Broadcast History - June 21

Broadcast History - June 21

Postby jon » Wed Jun 20, 2018 8:03 pm

In 1900, Ted (Edward Samuel) Rogers Sr. was born. He accomplished a tremendous amount in a short life, passing away May 6, 1939, shortly before his son's sixth birthday. Ted Jr. (pictured below) lived nearly twice as long as his father, and was well known today as the outspoken head of Rogers Communications, which included/es subsidiaries Rogers Wireless, Rogers Cable and Telecom, and Rogers Media, owner of radio, television and publishing.

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Ted Sr. was only 11 when he became one of the first licensed radio amateurs in Canada, with a 500 watt spark-gap transmitter. By age 14, he had built a receiver sensitive enough to receive radio signals from Germany, announcing the declaration of war in 1914. By 1920, his own signals could be heard from coast to coast. And, in an American Radio Relay League competition on December 9, 1921, he became the first Canadian amateur radio operator to transmit a signal across the Atlantic.

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In 1925, Ted Sr. invented the world's first Alternating Current (AC) radio -- just plug it into any household wall power outlet. Previous radios required batteries. Commercial production of the tubes for that radio began August 26, 1925, and the Rogers Batteryless radio receiver was on display a few days later at the Canadian National Exhibition in Toronto. Canada's First Rogers Batteryless (CFRB) began broadcasting on February 10, 1927, as the world's first all electric radio station, running directly off utility-provided AC power; other stations ran on low-voltage batteries and DC (Direct Current) generators mechanically coupled to electric AC motors.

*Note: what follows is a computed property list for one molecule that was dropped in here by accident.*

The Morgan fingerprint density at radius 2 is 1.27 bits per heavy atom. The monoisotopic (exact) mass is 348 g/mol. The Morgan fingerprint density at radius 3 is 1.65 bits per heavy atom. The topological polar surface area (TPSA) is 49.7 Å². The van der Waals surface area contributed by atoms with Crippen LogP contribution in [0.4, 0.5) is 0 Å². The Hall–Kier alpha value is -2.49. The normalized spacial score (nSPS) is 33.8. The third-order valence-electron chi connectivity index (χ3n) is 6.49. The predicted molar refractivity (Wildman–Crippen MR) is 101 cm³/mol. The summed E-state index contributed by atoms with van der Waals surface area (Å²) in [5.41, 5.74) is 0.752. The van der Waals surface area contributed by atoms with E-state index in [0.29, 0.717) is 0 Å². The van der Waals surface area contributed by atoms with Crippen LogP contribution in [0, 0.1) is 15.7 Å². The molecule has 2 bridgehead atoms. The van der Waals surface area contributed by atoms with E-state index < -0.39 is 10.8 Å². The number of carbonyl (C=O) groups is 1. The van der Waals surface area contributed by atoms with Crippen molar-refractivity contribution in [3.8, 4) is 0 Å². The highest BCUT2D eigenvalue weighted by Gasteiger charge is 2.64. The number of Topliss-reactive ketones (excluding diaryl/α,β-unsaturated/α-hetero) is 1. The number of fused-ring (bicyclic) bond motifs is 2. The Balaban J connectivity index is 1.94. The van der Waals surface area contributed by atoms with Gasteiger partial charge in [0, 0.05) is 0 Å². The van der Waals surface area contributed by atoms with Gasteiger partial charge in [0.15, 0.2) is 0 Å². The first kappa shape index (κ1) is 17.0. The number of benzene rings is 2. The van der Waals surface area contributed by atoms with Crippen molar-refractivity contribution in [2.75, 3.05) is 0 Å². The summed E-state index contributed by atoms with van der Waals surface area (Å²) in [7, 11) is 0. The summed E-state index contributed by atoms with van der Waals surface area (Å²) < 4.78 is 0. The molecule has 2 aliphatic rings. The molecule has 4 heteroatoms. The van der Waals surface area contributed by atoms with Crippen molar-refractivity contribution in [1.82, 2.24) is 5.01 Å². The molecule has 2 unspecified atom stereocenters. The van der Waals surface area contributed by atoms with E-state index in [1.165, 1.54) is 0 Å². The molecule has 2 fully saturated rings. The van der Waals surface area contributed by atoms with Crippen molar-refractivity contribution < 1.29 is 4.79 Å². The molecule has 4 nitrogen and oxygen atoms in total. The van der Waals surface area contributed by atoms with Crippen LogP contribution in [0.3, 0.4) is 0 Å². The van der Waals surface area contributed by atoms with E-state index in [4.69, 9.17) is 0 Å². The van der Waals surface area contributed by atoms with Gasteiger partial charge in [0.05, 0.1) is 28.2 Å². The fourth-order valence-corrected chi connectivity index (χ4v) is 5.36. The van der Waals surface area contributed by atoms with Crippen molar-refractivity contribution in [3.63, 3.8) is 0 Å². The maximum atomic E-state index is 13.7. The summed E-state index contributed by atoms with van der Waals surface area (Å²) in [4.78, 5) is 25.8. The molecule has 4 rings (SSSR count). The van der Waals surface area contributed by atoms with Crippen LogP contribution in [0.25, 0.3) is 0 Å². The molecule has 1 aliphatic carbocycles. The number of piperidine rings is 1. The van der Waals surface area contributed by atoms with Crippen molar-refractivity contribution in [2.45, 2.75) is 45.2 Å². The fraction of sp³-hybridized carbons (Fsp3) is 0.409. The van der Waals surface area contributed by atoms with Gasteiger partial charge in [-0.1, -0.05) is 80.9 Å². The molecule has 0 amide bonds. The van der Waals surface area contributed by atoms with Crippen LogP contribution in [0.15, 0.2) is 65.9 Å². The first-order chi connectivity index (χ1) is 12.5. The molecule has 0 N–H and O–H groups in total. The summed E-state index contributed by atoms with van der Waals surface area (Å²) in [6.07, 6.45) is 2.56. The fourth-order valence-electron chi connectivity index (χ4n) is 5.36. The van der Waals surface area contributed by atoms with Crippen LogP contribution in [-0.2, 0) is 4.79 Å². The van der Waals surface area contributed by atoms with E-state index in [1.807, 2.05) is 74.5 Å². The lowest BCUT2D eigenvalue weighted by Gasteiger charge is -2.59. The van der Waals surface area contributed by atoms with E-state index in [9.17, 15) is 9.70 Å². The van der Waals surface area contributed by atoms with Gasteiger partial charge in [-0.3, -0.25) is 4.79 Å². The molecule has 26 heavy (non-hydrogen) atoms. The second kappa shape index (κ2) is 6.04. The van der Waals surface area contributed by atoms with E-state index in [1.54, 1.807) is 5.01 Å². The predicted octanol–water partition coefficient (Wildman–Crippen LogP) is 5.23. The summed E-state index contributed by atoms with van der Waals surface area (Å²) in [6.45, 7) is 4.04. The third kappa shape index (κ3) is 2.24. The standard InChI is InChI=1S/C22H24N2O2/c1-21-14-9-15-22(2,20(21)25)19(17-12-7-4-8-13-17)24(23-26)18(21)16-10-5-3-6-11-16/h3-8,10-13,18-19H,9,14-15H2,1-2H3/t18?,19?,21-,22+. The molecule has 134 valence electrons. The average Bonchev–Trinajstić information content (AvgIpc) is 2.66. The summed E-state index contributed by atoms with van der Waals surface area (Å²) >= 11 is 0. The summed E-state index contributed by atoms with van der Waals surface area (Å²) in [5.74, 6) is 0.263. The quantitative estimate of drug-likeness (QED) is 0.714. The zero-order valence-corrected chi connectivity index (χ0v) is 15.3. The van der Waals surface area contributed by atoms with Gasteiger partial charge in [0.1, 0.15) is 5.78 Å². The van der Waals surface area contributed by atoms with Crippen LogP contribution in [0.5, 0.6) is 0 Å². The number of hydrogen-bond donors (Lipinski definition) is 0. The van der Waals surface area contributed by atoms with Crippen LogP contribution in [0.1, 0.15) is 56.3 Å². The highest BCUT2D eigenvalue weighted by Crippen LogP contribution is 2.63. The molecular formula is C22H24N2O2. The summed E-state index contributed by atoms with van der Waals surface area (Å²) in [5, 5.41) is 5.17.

In 1931, Ted Sr. (pictured below) was granted Canada's first television license, and foresaw the coming of colour television. He later started Canada's first FM station, simulcasting CFRB-AM on the original 42 MHz FM band with 50 watts. And he did significant work on Radar before his death just before World War II.

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On this day in 1971, to celebrate what would have been the 71st birthday of the late Ted Rogers, Sr., CHFI-AM Toronto changed call letters to CFTR, the TR for "Ted Rogers". CFTR ceased simulcasting CHFI-FM the next year, and later became one of Canada's great Top 40 stations, before switching to All News at 6:00 a.m. on June 7, 1993.

In 1985 at 10 a.m., CILK-FM ("Silk") signed on for the first time with a Soft Adult Contemporary ("Smooth as Silk") format on 101.5 MHz with 11,000 watts. The transmitter was located 3200 feet up Okanagan Mountain, 7 km South of Kelowna, with a North-directed pattern. Founded by long-time Okanagan announcer Nick Frost, CILK was one of the few remaining independently-owned stations in Canada when it was sold to Standard Broadcasting for $9,250,000 on December 20, 2006.

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In 1996, the CRTC approved the sale of CFCN-TV Calgary to CTV. Then-current owner Rogers had purchased the station from Maclean-Hunter 18 months earlier. CFCN-TV first signed on September 9, 1960.

In 2001 at noon, CKXM-FM Victoria changed formats from country to modern rock as "The Zone @ 91.3 FM", changing call letters to CJZN a few weeks later, on July 5th. The station began in 1950 as CKDA-AM on 1340 with 250 watts, with the "DA" the initials of founder David M. Armstrong.

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Listen to the launch of The Zone @ 91.3 in the Jingle / ID of the day section of Radio West Click Here
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